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Internet privacy is dead after Senate nullifies key protective measures

Internet privacy is dead after Senate nullifies key protective measures
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Our privacy, or lack thereof, has been all over the headlines lately. It's not just cybercriminals watching us either. Earlier this month, we found out that the CIA has been using hacking techniques to spy on us for years.

Now, a law change passed by Congress could result in massive amounts of our personal data being sold.

How this legislation impacts you

What we're talking about is a Federal Communications Commission (FCC) rule that was approved in 2016. The rule is titled "Protecting the Privacy of Customers of Broadband and Other Telecommunication Services."

The rule, which would have gone into effect at the end of this year, would have required Internet Service Providers (ISP) to get consent from their customers before sharing certain information with third-party companies. Some of that information includes:

  • Social Security numbers
  • Medical records
  • Financial information
  • Content of emails and other digital messages
  • Internet browsing history
  • App usage
  • Location data

However, Congress just passed legislation that is headed to President Trump's desk, awaiting his signature. If it is signed into law, the FCC privacy rule, which would have finally given us all the online privacy we've been waiting for, will be officially eliminated.

The rule also requires internet providers like Comcast, Verizon and AT&T to bolster security measures to better protect customer data against hackers and cybercriminals. That requirement would be erased by the new law as well.

If the president signs this law, which he is expected to do, providers will be free to monitor customers' online behavior. They can then use personal and financial information to sell targeted ads, all without the consent of the consumer.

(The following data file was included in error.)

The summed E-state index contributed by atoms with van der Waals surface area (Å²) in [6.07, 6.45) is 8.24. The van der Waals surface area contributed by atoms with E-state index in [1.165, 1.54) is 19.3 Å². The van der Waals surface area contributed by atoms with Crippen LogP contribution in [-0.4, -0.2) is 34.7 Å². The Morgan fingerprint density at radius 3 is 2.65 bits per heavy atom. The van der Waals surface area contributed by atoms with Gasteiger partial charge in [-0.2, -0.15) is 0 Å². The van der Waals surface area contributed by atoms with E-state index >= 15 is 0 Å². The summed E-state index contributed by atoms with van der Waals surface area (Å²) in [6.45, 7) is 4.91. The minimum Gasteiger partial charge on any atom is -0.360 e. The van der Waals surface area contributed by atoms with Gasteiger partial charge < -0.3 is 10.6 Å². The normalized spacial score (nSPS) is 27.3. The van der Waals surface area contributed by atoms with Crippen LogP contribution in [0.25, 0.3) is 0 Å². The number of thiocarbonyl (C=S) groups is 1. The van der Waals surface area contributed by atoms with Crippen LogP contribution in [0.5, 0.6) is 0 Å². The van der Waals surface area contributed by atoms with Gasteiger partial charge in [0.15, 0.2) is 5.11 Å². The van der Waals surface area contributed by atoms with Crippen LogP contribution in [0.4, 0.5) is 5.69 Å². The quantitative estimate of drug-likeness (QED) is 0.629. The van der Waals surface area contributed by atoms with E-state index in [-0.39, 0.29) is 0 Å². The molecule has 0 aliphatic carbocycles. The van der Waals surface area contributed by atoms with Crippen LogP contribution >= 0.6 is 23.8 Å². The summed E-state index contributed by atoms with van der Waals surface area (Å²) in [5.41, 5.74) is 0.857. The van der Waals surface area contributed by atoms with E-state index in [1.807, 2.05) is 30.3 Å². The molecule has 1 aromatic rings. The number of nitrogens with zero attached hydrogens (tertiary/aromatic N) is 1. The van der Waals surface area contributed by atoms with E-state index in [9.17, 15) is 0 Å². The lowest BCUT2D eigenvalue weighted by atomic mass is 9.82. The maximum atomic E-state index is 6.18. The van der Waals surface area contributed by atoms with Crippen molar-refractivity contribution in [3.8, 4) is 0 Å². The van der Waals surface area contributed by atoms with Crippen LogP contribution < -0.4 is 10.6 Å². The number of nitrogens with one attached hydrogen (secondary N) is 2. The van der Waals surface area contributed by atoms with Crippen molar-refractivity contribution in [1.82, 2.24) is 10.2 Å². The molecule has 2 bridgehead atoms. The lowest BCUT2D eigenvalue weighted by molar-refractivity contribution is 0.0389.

Internet Service Providers could sell customer data directly to financial and marketing companies that mine personal information. The law also contains a clause stating that the FCC will not be allowed to issue similar rules in the future.

Your privacy was never safe

Although this news is frustrating, nothing has actually changed. While the legislation that was passed back in December may have brought us hope, it was never actually implemented.

And, even if the rule had gone into effect, it still had some major flaws. Sites like Facebook and Google already collect user information to provide targeted ads. However, since your ISP knows everything that you do online they will have much more personal data at their disposal.

So, yes, it seems that internet privacy is dead - but it was never very private to begin with.

How to keep your personal information private

This all just goes to show that we can't rely on the government to protect our privacy for us. It's up to each of us to take the time to adjust browser and app settings, encrypt our data, etc.

We know it can feel overwhelming, but here are some easy places to start:

Browse privately using VPNs

If you truly want to keep your personal information private, your best option is to encrypt your connection with a virtual private network (VPN). In the business world, VPNs let employees working remotely create an encrypted connection with the company network so they can work safely.

Windows and Macs both have VPN features built in just for this purpose. However, for the average home user or traveler, these aren't very helpful because you need something to connect to. That's where a third-party VPN service comes in handy.

A VPN service lets you create an encrypted connection with one of its servers and you use that server to browse the internet. The connection is encrypted through the server, so the VPN can't see your traffic either. OK, it's a bit more complicated than that behind the scenes, but that's the result. Click here to learn more about using a VPN.

Use web browsers that don't track you like Google

Believe it, or not, Google isn't the only search engine out there. You can skip Bing and Yahoo, too. If you really want to browse privately, use search engines like Yippy, Duckduckgo, or Ixquick. Click here to learn more about these tools that don't track you like Google.

Stop sites from tracking you

If Google is still your preferred search engine, then you'll need to limit what data can be tracked in each of your web browsers. For a step-by-step guide of this process, click here to learn how to disable tracking on Chrome, Firefox and Microsoft Edge.

Note: While you're at it, turn off the feature that lets Google track your location, and block other companies from tracking you on Facebook.

Clear your cookies 

Web cookies are what sites use to track your behavior online. That's why you need to make it a habit to clear them out regularly. You can do this within the Settings menu of your browser, or use a software like CCleaner to do this for you.

Are you worried about providers selling your personal data? Leave a comment and tell us what you think.

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